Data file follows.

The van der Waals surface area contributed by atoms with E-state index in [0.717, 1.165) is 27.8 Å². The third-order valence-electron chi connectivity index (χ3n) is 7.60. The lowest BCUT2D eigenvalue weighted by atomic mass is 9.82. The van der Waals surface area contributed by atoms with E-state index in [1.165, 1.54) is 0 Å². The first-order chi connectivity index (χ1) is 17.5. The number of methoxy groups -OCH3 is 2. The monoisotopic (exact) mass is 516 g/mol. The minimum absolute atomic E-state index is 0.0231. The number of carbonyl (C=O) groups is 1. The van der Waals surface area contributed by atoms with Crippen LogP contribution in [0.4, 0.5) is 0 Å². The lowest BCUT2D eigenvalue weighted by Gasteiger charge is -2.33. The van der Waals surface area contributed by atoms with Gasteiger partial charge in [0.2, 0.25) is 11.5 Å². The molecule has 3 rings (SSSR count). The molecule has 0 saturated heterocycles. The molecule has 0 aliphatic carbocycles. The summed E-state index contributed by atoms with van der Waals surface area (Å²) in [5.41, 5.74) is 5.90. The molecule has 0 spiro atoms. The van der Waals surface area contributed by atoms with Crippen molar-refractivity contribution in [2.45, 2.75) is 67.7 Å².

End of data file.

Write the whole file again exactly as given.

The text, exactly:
The van der Waals surface area contributed by atoms with E-state index in [0.717, 1.165) is 27.8 Å². The third-order valence-electron chi connectivity index (χ3n) is 7.60. The lowest BCUT2D eigenvalue weighted by atomic mass is 9.82. The van der Waals surface area contributed by atoms with E-state index in [1.165, 1.54) is 0 Å². The first-order chi connectivity index (χ1) is 17.5. The number of methoxy groups -OCH3 is 2. The monoisotopic (exact) mass is 516 g/mol. The minimum absolute atomic E-state index is 0.0231. The number of carbonyl (C=O) groups is 1. The van der Waals surface area contributed by atoms with Crippen LogP contribution in [0.4, 0.5) is 0 Å². The lowest BCUT2D eigenvalue weighted by Gasteiger charge is -2.33. The van der Waals surface area contributed by atoms with Gasteiger partial charge in [0.2, 0.25) is 11.5 Å². The molecule has 3 rings (SSSR count). The molecule has 0 saturated heterocycles. The molecule has 0 aliphatic carbocycles. The summed E-state index contributed by atoms with van der Waals surface area (Å²) in [5.41, 5.74) is 5.90. The molecule has 0 spiro atoms. The van der Waals surface area contributed by atoms with Crippen molar-refractivity contribution in [2.45, 2.75) is 67.7 Å².